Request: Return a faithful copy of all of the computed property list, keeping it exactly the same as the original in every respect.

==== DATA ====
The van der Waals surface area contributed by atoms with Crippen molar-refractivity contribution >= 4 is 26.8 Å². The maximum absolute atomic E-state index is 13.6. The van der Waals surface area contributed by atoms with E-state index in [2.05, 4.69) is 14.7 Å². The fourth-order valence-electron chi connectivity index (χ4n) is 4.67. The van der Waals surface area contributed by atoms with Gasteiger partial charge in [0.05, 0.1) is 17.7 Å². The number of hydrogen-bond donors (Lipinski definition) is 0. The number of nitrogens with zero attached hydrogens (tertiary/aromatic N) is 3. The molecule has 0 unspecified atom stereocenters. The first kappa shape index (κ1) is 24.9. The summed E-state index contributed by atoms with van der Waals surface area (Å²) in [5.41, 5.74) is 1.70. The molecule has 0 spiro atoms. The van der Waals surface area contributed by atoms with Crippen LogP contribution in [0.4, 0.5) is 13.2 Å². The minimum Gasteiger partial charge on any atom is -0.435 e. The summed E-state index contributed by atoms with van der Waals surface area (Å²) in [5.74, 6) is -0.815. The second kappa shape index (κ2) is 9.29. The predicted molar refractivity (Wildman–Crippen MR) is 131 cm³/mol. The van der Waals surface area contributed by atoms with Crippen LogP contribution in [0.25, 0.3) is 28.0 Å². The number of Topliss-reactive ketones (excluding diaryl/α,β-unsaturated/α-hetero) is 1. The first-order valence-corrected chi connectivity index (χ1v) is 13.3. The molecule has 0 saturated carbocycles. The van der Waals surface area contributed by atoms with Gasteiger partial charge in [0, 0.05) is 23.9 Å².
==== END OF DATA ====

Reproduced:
The van der Waals surface area contributed by atoms with Crippen molar-refractivity contribution >= 4 is 26.8 Å². The maximum absolute atomic E-state index is 13.6. The van der Waals surface area contributed by atoms with E-state index in [2.05, 4.69) is 14.7 Å². The fourth-order valence-electron chi connectivity index (χ4n) is 4.67. The van der Waals surface area contributed by atoms with Gasteiger partial charge in [0.05, 0.1) is 17.7 Å². The number of hydrogen-bond donors (Lipinski definition) is 0. The number of nitrogens with zero attached hydrogens (tertiary/aromatic N) is 3. The molecule has 0 unspecified atom stereocenters. The first kappa shape index (κ1) is 24.9. The summed E-state index contributed by atoms with van der Waals surface area (Å²) in [5.41, 5.74) is 1.70. The molecule has 0 spiro atoms. The van der Waals surface area contributed by atoms with Crippen LogP contribution in [0.4, 0.5) is 13.2 Å². The minimum Gasteiger partial charge on any atom is -0.435 e. The summed E-state index contributed by atoms with van der Waals surface area (Å²) in [5.74, 6) is -0.815. The second kappa shape index (κ2) is 9.29. The predicted molar refractivity (Wildman–Crippen MR) is 131 cm³/mol. The van der Waals surface area contributed by atoms with Crippen LogP contribution in [0.25, 0.3) is 28.0 Å². The number of Topliss-reactive ketones (excluding diaryl/α,β-unsaturated/α-hetero) is 1. The first-order valence-corrected chi connectivity index (χ1v) is 13.3. The molecule has 0 saturated carbocycles. The van der Waals surface area contributed by atoms with Gasteiger partial charge in [0, 0.05) is 23.9 Å².